In my job at Runner’s World, I frequently interviewed people who had achieved incredible feats within running. Aleks Kashefi ran the length of Europe from above the Arctic Circle to the southern tip of Spain. Wayne Russell ran around the entire coastline of Britain. Rob Pope followed in Forrest Gump’s fictitious footsteps, crossing America and then turning around and running back again. We considered a running feat of our own but with Morris (that’s him below) in tow, we decided that a long-distance walk would be more achievable.
With a love for Scotland, our search started there and after dismissing the Great Glen Way and West Highland Way as too brief, we happened upon the Cape Wrath Trail, a 230-mile trek from Fort William to the most northwesterly tip of Scotland (and the British Isles). It’s considered to be the toughest long-distance trail in Britain. Some reasons why:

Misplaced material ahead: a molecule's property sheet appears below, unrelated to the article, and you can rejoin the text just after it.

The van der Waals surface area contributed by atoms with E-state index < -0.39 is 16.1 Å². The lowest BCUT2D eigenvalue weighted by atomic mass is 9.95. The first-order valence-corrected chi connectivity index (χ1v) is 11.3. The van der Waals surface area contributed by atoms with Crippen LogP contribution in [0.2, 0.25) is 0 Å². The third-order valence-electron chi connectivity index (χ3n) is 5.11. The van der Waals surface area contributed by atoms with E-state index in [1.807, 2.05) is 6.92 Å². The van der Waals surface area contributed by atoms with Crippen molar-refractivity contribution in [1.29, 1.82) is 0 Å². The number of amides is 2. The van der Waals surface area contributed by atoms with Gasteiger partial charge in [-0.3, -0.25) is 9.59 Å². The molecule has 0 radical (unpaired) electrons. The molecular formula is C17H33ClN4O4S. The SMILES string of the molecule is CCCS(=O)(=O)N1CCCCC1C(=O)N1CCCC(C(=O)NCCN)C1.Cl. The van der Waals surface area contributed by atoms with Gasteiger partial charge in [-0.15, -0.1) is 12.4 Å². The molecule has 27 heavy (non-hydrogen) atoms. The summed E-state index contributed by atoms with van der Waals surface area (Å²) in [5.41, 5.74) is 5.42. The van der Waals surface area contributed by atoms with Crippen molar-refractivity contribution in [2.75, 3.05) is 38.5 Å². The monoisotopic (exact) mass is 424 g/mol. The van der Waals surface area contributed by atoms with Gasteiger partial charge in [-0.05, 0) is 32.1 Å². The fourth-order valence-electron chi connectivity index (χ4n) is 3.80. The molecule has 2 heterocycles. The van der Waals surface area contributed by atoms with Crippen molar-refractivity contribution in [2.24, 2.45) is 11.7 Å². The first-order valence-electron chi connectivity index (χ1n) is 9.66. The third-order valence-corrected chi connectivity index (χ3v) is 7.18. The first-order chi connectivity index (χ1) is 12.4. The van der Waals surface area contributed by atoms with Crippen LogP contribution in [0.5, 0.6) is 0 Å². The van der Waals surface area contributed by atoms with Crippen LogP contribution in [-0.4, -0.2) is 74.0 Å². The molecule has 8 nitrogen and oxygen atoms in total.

- It isn’t an ‘official’ national trail and is therefore not waymarked.
- Much of it is extremely remote, with few options for accommodation other than wild camping or mountain bothies.
- It requires good navigation skills.
- It crosses trackless, rough and boggy terrain and features many river crossings.
- Travelling through the far north west of Scotland, the weather is unpredictable and often wild.
The guidebook warns that this is not a trail to be taken on without extensive hillwalking experience and knowledge of the area. What could possibly go wrong for two southern-dwelling softies with zero walking experience but a few decades’ worth of running fitness? We decided to find out…